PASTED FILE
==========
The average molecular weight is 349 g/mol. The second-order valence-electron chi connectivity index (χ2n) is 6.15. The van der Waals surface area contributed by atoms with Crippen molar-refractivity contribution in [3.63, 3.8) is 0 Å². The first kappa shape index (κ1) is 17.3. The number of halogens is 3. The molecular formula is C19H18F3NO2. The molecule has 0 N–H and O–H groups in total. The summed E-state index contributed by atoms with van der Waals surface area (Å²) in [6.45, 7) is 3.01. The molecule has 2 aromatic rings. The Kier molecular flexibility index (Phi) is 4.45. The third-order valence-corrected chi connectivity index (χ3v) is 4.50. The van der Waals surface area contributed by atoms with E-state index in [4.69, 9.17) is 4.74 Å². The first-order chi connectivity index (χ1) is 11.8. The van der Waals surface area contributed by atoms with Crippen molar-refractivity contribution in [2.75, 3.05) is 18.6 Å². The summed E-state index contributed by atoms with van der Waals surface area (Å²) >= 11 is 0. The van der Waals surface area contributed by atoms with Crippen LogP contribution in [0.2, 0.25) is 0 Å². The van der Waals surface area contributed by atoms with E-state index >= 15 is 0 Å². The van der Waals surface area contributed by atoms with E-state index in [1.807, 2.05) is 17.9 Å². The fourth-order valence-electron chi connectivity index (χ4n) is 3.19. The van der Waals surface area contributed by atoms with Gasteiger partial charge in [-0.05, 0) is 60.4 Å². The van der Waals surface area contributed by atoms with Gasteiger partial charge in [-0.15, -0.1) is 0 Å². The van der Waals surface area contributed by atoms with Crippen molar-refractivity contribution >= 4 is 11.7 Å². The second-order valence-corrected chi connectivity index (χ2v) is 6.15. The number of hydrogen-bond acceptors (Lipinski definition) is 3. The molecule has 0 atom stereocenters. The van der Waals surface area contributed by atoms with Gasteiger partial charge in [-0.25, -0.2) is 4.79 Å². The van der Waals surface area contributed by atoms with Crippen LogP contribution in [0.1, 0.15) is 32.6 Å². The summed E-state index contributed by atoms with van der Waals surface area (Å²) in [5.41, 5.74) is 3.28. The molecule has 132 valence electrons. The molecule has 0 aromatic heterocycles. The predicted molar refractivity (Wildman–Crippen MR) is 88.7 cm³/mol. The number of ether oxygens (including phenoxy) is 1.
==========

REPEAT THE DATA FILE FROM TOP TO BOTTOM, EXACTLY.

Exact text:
The average molecular weight is 349 g/mol. The second-order valence-electron chi connectivity index (χ2n) is 6.15. The van der Waals surface area contributed by atoms with Crippen molar-refractivity contribution in [3.63, 3.8) is 0 Å². The first kappa shape index (κ1) is 17.3. The number of halogens is 3. The molecular formula is C19H18F3NO2. The molecule has 0 N–H and O–H groups in total. The summed E-state index contributed by atoms with van der Waals surface area (Å²) in [6.45, 7) is 3.01. The molecule has 2 aromatic rings. The Kier molecular flexibility index (Phi) is 4.45. The third-order valence-corrected chi connectivity index (χ3v) is 4.50. The van der Waals surface area contributed by atoms with E-state index in [4.69, 9.17) is 4.74 Å². The first-order chi connectivity index (χ1) is 11.8. The van der Waals surface area contributed by atoms with Crippen molar-refractivity contribution in [2.75, 3.05) is 18.6 Å². The summed E-state index contributed by atoms with van der Waals surface area (Å²) >= 11 is 0. The van der Waals surface area contributed by atoms with Crippen LogP contribution in [0.2, 0.25) is 0 Å². The van der Waals surface area contributed by atoms with E-state index >= 15 is 0 Å². The van der Waals surface area contributed by atoms with E-state index in [1.807, 2.05) is 17.9 Å². The fourth-order valence-electron chi connectivity index (χ4n) is 3.19. The van der Waals surface area contributed by atoms with Gasteiger partial charge in [-0.05, 0) is 60.4 Å². The van der Waals surface area contributed by atoms with Gasteiger partial charge in [-0.15, -0.1) is 0 Å². The van der Waals surface area contributed by atoms with Crippen molar-refractivity contribution >= 4 is 11.7 Å². The second-order valence-corrected chi connectivity index (χ2v) is 6.15. The number of hydrogen-bond acceptors (Lipinski definition) is 3. The molecule has 0 atom stereocenters. The van der Waals surface area contributed by atoms with Gasteiger partial charge in [-0.25, -0.2) is 4.79 Å². The van der Waals surface area contributed by atoms with Crippen LogP contribution in [0.1, 0.15) is 32.6 Å². The summed E-state index contributed by atoms with van der Waals surface area (Å²) in [5.41, 5.74) is 3.28. The molecule has 132 valence electrons. The molecule has 0 aromatic heterocycles. The predicted molar refractivity (Wildman–Crippen MR) is 88.7 cm³/mol. The number of ether oxygens (including phenoxy) is 1.